I heard an expression the other day when it comes to dealing with tough times: ‘work the difficulty’.
The stock market is a tough place right now. How can we turn this to our advantage?
It’s time, I think, to start thinking about Harry Browne again, despite the fact he’s been dead for nearly 20 years.
You probably don’t know Harry.
He was an investment advisor and, once, a Libertarian candidate for US President.
All that is mostly forgotten.
Harry’s contribution to the investment literature that lingers on is a strategy he called the ‘Permanent Portfolio’.
The idea behind this is to give market timing and forecasts the flick and simply protect yourself come what may.
You know the list of potential scenarios the world can throw at us: deflation, inflation, crashes, bubbles, war, recession — or boom times.
For the Permanent Portfolio Harry advised putting 25% of your wealth in the big four asset classes: bonds, stocks, gold and cash.
This sounds simple in the abstract. However, consider that Harry created the strategy in the 1970s.
That meant the gold allocation was effectively a dud between 1980–2000.
Harry had to defend that choice for 20 years! Along the way he said simply, ‘Gold will have its day again’.
Don’t take this lightly.
This demanded the individual investor keep allocating to gold for a long time on the assumption Harry’s strategy would pay off.
And, to his credit. Harry was right.
For an American investor, gold has been a good hold for the last 20 years, especially while US stocks struggled from 2000–2010.
We can look at this another way too.
After the 2008 crisis, many investors thought US bonds would be a terrible place to invest.
The Fed’s response — QE — was said to put the US dollar at risk and toast the bond market from the inflationary money printing.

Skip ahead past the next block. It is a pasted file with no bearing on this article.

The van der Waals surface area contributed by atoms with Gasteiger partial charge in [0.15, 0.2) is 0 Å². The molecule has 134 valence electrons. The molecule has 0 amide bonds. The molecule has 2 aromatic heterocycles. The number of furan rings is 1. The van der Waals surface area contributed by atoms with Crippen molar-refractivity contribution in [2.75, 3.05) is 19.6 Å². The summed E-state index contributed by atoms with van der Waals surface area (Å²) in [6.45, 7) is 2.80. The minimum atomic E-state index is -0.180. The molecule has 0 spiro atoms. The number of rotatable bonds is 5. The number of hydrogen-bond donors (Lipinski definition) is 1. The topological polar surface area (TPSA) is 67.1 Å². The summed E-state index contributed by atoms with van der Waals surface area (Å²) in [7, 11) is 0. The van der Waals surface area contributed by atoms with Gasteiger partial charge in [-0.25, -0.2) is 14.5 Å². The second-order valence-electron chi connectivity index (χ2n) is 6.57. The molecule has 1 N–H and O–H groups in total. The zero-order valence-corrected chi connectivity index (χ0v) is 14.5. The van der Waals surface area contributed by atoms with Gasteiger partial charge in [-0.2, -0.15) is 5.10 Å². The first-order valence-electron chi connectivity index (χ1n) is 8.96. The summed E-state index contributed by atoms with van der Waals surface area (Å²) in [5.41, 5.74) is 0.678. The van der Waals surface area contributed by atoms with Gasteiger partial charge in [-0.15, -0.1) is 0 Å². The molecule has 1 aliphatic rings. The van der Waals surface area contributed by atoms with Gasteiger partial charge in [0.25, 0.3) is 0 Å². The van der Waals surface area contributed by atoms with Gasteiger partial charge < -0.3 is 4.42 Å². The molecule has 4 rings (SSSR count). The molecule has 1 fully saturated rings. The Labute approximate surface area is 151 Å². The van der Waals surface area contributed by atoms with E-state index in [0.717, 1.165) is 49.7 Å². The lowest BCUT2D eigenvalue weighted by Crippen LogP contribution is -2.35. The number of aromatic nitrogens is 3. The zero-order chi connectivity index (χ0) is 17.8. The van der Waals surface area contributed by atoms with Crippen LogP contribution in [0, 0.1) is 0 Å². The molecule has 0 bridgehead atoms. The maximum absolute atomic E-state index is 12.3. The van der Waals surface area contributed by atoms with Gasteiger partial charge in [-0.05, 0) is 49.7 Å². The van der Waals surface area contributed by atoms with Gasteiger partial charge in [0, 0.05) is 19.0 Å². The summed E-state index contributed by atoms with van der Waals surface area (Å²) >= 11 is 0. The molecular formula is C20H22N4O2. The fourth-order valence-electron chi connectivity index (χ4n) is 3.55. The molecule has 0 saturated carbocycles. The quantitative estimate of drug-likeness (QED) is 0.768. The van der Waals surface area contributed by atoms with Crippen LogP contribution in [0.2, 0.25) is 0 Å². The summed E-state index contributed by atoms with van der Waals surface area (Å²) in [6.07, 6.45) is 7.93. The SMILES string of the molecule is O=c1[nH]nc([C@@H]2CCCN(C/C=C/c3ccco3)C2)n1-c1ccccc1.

Except that didn’t happen.
There was little inflation between 2010 and 2020. Bonds were a good hold.
Part of the appeal of the Permanent Portfolio is that it protects you from avoiding an asset class on flawed assumptions and bad predictions.
There’s an ETF that creates the Permanent Portfolio strategy on the US markets with the ticker PRPFX.
It’s up 11.6% over the last year. That’s a good return in the context of the markets recently.
Today, bonds might be terrible now, but gold, stocks and cash are going OK.
Don’t forget a further benefit of this.
There’s no agonising over the direction of shares, worrying about potential crashes or overthinking current events.
Here’s a thought: imagine Harry was still alive. Would bitcoin be in his Permanent Portfolio today?
And, assuming we can only keep four sectors, would it replace gold…or cash?
I can’t speak for Harry, but bitcoin — to my mind — has a role in every investor’s portfolio. It’s in mine, anyway.
And it’s doing a fine job right now of going up while most of my shares tread water.
I bring the Permanent Portfolio to your attention for another reason.
It places your eyesight much further ahead than today’s headlines.
It demands you keep allocating to assets that aren’t performing today but, should history be any guide, will hold you in good stead somewhere down the line.
History says that investors that continue to buy the share market in a bear phase will come out ahead eventually.
Bear markets, in hindsight, usually look like bargain hunting opportunities.
But they never feel good!
A strategy like the Permanent Portfolio helps to strip some of the emotion away from it all.
Harry Browne was an American.
It’s not completely clear that the Permanent Portfolio is as neat a fit for Aussie investors due to quirks and differences between Australia’s capital markets and America’s.
But I like the general principles. I happen to specialise in small-cap stocks.
These have been a tough space to operate in, for quite some time now.
However, if you think along the lines of the Permanent Portfolio, you should consider continuing to seek opportunities in this space, alongside shares in general.
The share market is under pressure today. Will that be the case in 2025 or 2026? I don’t know, but I doubt it.
Follow the lead from Harry’s thinking. Consider allocating to shares despite the headlines, bad sentiment and doom and gloomers.
You don’t have to go ‘all in’ — keep the weighting to where you can sleep at night.
Dollar cost averaging in a downturn can potentially set up handsome returns in the future.
The world changes all the time. Our biggest enemy is usually ourselves.
Harry Browne knew this instinctively — and created a very effective way of dealing with it.
Editor, Money Morning